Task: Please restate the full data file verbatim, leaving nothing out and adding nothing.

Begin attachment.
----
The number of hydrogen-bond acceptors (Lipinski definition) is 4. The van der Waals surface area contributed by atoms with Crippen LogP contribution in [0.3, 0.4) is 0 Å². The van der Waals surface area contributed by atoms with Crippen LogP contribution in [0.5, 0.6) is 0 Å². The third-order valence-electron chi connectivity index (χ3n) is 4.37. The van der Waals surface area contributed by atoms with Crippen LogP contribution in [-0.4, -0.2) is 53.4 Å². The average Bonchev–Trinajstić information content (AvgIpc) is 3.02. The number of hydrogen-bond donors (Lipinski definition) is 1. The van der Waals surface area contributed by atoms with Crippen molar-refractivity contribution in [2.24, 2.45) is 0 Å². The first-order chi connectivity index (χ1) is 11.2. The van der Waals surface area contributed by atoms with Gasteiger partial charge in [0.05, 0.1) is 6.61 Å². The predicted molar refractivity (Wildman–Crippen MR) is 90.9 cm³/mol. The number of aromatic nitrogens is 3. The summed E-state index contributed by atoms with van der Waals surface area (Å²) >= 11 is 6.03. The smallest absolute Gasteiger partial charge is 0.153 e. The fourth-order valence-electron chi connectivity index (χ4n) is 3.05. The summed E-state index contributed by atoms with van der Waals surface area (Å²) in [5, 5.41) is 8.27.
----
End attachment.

The number of hydrogen-bond acceptors (Lipinski definition) is 4. The van der Waals surface area contributed by atoms with Crippen LogP contribution in [0.3, 0.4) is 0 Å². The van der Waals surface area contributed by atoms with Crippen LogP contribution in [0.5, 0.6) is 0 Å². The third-order valence-electron chi connectivity index (χ3n) is 4.37. The van der Waals surface area contributed by atoms with Crippen LogP contribution in [-0.4, -0.2) is 53.4 Å². The average Bonchev–Trinajstić information content (AvgIpc) is 3.02. The number of hydrogen-bond donors (Lipinski definition) is 1. The van der Waals surface area contributed by atoms with Crippen molar-refractivity contribution in [2.24, 2.45) is 0 Å². The first-order chi connectivity index (χ1) is 11.2. The van der Waals surface area contributed by atoms with Gasteiger partial charge in [0.05, 0.1) is 6.61 Å². The predicted molar refractivity (Wildman–Crippen MR) is 90.9 cm³/mol. The number of aromatic nitrogens is 3. The summed E-state index contributed by atoms with van der Waals surface area (Å²) >= 11 is 6.03. The smallest absolute Gasteiger partial charge is 0.153 e. The fourth-order valence-electron chi connectivity index (χ4n) is 3.05. The summed E-state index contributed by atoms with van der Waals surface area (Å²) in [5, 5.41) is 8.27.